Eurycoma longifolia (commonly called tongkat ali or pasak bumi) is a flowering plant in the family Simaroubaceae, native to Indonesia, Malaysia, and to a lesser extent, Thailand, Vietnam, and Laos. It has gained notoriety as a symbol of man's ego and strength by the Malaysian men because it increases male virility and sexual prowess during sexual activities. The butanol, methanol, water, and chloroform extracts of the roots of E. longifolia Jack were studied by Ang et al. using various tests of potency of treated male rats. The results showed that E. longifolia produced a dose-dependent, recurrent and significant increase in the episodes of penile reflexes as evidenced by increases in quick flips, long flips and erections of the treated male rats during the 30 min observation period. These results provide further evidence that E. longifolia increases the aphrodisiac potency activity in treated animals.
In another study by Ang et al., the aphrodisiac effect of E. longifolia Jack (0.5 g/kg) was evaluated in noncopulator male rats using an electrical cage. Fractions of E. longifolia Jack decreased the hesitation time of noncopulator male rats, throughout the investigation period. Furthermore, it possessed a transient increase in the percentage of the male rats responding to the right choice, more than 50% of the male rats scored “right choice” after 3 weeks post-treatment and the effect became more prominent after 8 weeks post-treatment using the electrical copulation cage. Hence, this study lends further support to the use of the plant by indigenous populations as a traditional medicine for its aphrodisiac property.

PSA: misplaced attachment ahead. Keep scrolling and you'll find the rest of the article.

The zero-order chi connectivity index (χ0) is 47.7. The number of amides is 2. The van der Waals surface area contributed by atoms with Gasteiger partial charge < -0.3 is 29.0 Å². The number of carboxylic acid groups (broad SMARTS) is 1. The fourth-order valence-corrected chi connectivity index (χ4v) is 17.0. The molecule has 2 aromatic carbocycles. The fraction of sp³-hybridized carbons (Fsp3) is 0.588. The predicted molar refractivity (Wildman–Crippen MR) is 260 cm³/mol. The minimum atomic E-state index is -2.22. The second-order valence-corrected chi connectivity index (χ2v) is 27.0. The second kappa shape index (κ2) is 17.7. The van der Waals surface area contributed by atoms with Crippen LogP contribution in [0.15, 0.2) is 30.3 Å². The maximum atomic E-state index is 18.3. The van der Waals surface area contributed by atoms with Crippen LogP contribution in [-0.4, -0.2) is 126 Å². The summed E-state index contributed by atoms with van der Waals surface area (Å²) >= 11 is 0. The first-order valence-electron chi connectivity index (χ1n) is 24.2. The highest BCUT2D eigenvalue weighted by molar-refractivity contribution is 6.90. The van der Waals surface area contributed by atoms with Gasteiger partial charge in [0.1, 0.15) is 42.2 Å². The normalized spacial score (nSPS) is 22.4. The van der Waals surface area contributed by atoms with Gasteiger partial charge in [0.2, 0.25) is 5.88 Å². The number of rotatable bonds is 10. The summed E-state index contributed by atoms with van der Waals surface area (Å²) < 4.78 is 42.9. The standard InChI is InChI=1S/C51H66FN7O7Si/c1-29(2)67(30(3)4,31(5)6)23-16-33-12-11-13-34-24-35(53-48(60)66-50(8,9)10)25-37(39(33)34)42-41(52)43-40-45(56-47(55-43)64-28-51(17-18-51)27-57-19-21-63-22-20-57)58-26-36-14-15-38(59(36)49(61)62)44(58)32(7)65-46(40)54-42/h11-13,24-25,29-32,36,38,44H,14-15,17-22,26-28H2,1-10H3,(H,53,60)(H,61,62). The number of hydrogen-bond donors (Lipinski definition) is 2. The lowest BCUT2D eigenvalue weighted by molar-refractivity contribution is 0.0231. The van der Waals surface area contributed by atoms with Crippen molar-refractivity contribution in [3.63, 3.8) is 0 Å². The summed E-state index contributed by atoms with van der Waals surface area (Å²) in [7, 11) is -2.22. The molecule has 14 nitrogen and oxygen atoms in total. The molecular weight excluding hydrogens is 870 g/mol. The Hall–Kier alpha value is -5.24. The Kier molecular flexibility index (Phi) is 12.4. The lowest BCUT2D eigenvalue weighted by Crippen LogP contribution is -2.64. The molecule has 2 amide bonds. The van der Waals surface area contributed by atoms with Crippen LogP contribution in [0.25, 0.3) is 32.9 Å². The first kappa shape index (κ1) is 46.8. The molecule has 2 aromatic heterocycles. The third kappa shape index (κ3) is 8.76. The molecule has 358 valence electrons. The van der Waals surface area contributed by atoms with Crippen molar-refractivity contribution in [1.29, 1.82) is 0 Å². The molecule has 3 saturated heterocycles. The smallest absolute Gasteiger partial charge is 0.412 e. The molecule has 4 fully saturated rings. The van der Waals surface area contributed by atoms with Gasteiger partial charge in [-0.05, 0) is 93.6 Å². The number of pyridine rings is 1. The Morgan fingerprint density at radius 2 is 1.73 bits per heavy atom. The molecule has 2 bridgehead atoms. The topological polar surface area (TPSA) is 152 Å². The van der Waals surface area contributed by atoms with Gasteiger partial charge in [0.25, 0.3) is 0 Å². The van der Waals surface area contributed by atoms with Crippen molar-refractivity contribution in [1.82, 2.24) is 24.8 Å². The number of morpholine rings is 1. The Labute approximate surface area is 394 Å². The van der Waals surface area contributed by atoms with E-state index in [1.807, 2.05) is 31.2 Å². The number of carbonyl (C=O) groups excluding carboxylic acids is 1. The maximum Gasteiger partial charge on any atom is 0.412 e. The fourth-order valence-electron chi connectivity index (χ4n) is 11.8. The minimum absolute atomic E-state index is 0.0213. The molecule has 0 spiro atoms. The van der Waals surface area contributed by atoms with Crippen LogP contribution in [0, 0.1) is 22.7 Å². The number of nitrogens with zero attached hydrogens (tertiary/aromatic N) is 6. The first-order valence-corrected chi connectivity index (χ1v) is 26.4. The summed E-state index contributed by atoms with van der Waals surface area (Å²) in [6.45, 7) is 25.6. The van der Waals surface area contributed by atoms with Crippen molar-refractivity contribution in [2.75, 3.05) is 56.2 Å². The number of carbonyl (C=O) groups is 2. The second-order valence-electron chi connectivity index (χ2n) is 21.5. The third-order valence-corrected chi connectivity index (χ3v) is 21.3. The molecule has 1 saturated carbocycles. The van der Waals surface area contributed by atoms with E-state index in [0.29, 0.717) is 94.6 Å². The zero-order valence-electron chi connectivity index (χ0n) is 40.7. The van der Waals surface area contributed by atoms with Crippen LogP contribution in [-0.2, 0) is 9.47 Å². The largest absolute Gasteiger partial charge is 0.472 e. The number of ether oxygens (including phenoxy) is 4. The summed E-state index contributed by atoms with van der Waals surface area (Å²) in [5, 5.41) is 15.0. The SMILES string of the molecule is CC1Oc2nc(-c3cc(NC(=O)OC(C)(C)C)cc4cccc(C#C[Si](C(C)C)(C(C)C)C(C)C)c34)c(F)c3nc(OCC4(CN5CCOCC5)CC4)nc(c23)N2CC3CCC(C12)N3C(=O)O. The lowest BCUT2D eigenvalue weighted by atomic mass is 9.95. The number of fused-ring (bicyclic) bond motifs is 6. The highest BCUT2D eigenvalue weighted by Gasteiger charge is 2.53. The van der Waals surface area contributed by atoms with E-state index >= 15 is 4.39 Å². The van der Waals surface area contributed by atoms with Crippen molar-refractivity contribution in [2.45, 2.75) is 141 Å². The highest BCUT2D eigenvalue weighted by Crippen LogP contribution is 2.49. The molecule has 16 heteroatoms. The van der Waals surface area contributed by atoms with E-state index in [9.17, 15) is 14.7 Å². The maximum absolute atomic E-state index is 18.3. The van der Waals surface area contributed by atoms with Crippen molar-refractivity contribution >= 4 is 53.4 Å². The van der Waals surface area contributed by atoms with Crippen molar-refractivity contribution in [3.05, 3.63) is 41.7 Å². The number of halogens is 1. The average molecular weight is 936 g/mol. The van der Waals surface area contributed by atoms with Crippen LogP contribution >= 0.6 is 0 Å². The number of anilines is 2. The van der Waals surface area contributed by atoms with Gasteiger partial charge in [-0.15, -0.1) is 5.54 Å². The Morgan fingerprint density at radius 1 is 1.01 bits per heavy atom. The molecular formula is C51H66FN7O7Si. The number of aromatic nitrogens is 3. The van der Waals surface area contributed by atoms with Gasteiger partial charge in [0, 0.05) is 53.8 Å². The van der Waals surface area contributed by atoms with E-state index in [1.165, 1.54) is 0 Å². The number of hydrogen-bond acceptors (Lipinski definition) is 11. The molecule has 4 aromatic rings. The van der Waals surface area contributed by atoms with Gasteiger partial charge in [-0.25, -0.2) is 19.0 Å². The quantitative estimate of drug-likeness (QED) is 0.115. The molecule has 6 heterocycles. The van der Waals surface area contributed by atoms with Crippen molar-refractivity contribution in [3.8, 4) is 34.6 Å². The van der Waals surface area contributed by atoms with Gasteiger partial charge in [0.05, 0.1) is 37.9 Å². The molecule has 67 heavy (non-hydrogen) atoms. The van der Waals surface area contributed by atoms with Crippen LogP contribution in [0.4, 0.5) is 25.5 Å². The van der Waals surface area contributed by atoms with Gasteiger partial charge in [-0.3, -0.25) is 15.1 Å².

Ang et al. again evaluated the effects of butanol, methanol, water, and chloroform fractions of E. longifolia Jack on the laevator ani muscle in both uncastrated and testosterone stimulated castrated intact male rats after dosing them for 12 consecutive weeks. Results showed that all the fractions increased the leavator ani muscle, when compared with the control (untreated) in the uncastrated intact male rats and testosterone-stimulated castrated intact male rats. Hence, the proandrogenic effect as shown by this study further supported the traditional use of this plant as an aphrodisiac.